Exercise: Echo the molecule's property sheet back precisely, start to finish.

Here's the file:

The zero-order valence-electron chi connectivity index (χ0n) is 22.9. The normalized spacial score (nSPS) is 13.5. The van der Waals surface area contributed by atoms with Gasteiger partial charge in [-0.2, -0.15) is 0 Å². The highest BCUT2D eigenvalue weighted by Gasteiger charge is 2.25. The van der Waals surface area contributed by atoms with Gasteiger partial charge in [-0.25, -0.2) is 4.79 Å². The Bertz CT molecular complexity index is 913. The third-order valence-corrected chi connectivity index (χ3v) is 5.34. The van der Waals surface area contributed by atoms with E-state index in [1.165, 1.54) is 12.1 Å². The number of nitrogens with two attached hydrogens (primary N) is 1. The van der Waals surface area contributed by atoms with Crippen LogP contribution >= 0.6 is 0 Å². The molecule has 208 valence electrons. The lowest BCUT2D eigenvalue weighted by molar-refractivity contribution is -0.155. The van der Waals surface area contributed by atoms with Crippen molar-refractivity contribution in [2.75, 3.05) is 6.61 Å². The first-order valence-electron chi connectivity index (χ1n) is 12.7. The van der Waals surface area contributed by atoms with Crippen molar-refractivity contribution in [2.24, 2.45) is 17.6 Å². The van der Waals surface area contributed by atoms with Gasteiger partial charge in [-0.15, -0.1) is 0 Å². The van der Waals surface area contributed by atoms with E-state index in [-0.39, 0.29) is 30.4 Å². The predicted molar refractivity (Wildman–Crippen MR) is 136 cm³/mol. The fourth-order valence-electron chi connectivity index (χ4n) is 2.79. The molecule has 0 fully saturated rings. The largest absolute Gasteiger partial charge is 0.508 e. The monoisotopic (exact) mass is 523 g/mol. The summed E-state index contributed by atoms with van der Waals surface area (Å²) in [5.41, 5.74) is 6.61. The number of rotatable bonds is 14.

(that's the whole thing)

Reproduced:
The zero-order valence-electron chi connectivity index (χ0n) is 22.9. The normalized spacial score (nSPS) is 13.5. The van der Waals surface area contributed by atoms with Gasteiger partial charge in [-0.2, -0.15) is 0 Å². The highest BCUT2D eigenvalue weighted by Gasteiger charge is 2.25. The van der Waals surface area contributed by atoms with Gasteiger partial charge in [-0.25, -0.2) is 4.79 Å². The Bertz CT molecular complexity index is 913. The third-order valence-corrected chi connectivity index (χ3v) is 5.34. The van der Waals surface area contributed by atoms with E-state index in [1.165, 1.54) is 12.1 Å². The number of nitrogens with two attached hydrogens (primary N) is 1. The van der Waals surface area contributed by atoms with Crippen LogP contribution >= 0.6 is 0 Å². The molecule has 208 valence electrons. The lowest BCUT2D eigenvalue weighted by molar-refractivity contribution is -0.155. The van der Waals surface area contributed by atoms with Crippen molar-refractivity contribution in [2.75, 3.05) is 6.61 Å². The first-order valence-electron chi connectivity index (χ1n) is 12.7. The van der Waals surface area contributed by atoms with Crippen molar-refractivity contribution in [2.24, 2.45) is 17.6 Å². The van der Waals surface area contributed by atoms with Gasteiger partial charge in [-0.15, -0.1) is 0 Å². The van der Waals surface area contributed by atoms with E-state index in [-0.39, 0.29) is 30.4 Å². The predicted molar refractivity (Wildman–Crippen MR) is 136 cm³/mol. The fourth-order valence-electron chi connectivity index (χ4n) is 2.79. The molecule has 0 fully saturated rings. The largest absolute Gasteiger partial charge is 0.508 e. The monoisotopic (exact) mass is 523 g/mol. The summed E-state index contributed by atoms with van der Waals surface area (Å²) in [5.41, 5.74) is 6.61. The number of rotatable bonds is 14.